I distinctly remember when I first heard the word ‘gay’ at school. I didn’t know what the word meant, but that didn’t stop me from not wanting that word to be true of me. The secrecy surrounding my sexuality when growing up, and the feeling that I couldn’t share this with anyone, only added to feelings of shame. My experiences are certainly not unique.
Too many Christians – especially those who experience same-sex attraction – feel like guilt and shame are on the precipice of destroying their relationship with God. Perhaps this is because of gnawing guilt over sinful patterns of behaviour, or maybe it’s because of a sense that we’re failing to be true to who we really are – followers of Jesus.
Of course, shame and sexuality have been historic bedfellows. It’s perhaps understandable, then, that a potential remedy to shame – pride – is embraced by the LGBT+ rights movement.
We’re to live out a story which is so much better than any other on offer.
For the Christian, called to be counter-cultural, it’s no surprise that the remedy to shame is not the one that the world provides. Instead, we’re to live out a story which is so much better than any other on offer.
By following the Christian story of Creation, Fall, Salvation, and New Creation, we can draw out three-points that help us find victory in a battle with guilt and shame.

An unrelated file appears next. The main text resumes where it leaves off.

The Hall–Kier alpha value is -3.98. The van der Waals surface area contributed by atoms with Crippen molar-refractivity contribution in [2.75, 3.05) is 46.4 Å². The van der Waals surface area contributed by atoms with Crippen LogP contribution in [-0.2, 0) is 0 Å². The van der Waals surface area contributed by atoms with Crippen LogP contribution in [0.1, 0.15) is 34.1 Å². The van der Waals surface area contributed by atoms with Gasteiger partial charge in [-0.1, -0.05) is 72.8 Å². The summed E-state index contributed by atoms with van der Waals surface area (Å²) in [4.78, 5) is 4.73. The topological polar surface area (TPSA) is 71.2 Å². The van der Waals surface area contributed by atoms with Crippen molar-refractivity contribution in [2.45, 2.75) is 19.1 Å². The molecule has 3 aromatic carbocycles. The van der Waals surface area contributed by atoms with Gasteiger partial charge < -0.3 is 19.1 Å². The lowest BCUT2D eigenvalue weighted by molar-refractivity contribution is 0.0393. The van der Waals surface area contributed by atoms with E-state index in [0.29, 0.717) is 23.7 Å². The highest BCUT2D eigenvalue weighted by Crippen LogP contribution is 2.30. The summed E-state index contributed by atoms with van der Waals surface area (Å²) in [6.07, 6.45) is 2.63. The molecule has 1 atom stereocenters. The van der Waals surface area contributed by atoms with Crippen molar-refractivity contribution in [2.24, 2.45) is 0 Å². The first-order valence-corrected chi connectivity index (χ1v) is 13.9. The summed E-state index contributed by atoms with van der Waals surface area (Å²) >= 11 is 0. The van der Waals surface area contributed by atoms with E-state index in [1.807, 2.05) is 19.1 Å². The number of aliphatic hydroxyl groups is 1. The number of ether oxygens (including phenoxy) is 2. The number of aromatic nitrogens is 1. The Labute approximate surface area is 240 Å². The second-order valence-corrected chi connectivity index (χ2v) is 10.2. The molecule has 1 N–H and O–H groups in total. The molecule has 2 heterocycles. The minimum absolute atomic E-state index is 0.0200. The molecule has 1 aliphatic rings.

1. Remember – the source of shame
The book of Genesis helps us remember the source of shame. We are told the story of our loving creator God, who, unlike in surrounding Ancient Near Eastern creation stories, imbues humanity with intrinsic value. We were made to mirror God’s goodness, exercise dominion, and steward and serve his Creation.
Humankind was not created to experience shame (Genesis 2:25). Instead, shame and guilt stem from sin and rebellion. Shame belongs to a post-Fall theological category. Tragically, it was following the Fall that humanity sought to hide from the God who walked with them.
Why do we need to be reminded of this?
Well, so often, I find that well-known Christian truths can be the easiest to forget. The ongoing nature of a struggle with shame can lead us to think these feelings are natural. But when we remember the source of this emotion, we remind ourselves that it is not a part of God’s good design. Far from being natural, shame, and similar feelings, are incursions into God’s Creation.